Petrocurrency is a neologism used with three distinct meanings, often confused:

  1. Trading surpluses of oil producing nations, originally called petrodollars.
  2. Currencies of oil producing nations which tend to rise in value against other currencies when the price of oil rises (and fall when it falls).
  3. Currencies used as a unit of account to price oil in the international market.

Oil producers' trading surpluses

With the large rise in oil prices in the 1970s, there was concern that the world economy might contract if the oil producers extracted money and failed to recycle it back to oil consumers.

With a similar rise in prices at the start of the 21st century, more of these oil surpluses have been reinvested through sovereign wealth funds. Two early examples were the Kuwait Investment Authority and the Petroleum Fund of Norway.

Currencies correlated with oil prices

The pound sterling has sometimes been regarded as a petrocurrency as a result of North Sea oil exports.[1]

The Dutch guilder was once regarded as a petrocurrency due to its large quantities of natural gas and North Sea oil exports. The Dutch Guilder strengthened greatly in the 1970s, after OPEC began a series of price hikes throughout the decade that consequently increased the value of all oil producing nations' currencies. However, as a result of the appreciation of the Guilder, industrial manufacturing and services in Holland during the 1970s and into the 1980s were crowded out of the larger national economy, and the country became increasingly non-competitive on world markets due to the high cost of Dutch industrial and service exports . This phenomenon is often referred to in economics literature as Dutch disease.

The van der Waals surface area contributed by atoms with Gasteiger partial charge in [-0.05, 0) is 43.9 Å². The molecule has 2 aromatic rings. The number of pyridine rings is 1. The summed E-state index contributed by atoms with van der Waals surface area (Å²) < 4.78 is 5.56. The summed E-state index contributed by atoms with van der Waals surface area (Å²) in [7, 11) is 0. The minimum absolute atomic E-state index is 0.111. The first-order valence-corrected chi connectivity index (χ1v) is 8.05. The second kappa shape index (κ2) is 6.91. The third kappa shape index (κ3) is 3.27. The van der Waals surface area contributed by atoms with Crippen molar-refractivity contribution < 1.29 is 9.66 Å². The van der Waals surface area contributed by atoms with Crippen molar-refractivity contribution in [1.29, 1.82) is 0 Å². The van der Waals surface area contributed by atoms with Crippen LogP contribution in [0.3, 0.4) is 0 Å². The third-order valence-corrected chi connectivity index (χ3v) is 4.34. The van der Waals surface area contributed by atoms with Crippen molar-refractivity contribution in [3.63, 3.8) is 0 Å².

The Canadian dollar is increasingly viewed as a petrocurrency in the 21st Century. Generally speaking, as the price of oil rises, oil-related export revenues rise for an oil exporting nation, and thus constitute a larger monetary component of exports. Thus it has been for Canada. As their tar sands oil deposits have been increasingly exploited and sold on the international market, movements of the Canadian dollar have become increasingly correlated with the price of oil. For example, the exchange rate of Canadian dollars for Japanese yen (99% of Japan's oil is imported) is 85% correlated with crude prices. As long as oil exports remain a strong component of Canada’s exports, oil prices will influence the value of the Canadian dollar. If the share of oil and gas exports increases further, the link between oil prices and the exchange rate may become even stronger.[2]

Currencies used to trade oil

Since the agreements of 1971 and 1973, OPEC oil is exclusively quoted in US dollars. This created a permanent demand for dollars on the international exchange markets.[3][4] As of 2005, OPEC continues to trade in US Dollars, but some OPEC members (such as Iran and Venezuela) have been pushing for a switch to the euro.

Since the beginning of 2003, Iran has required euro in payment of exports toward Asia and Europe. The government opened an Iranian Oil Bourse on the free trade zone on the island of Kish,[5][6] for the express purpose of trading oil priced in other currencies, including euros.

See also


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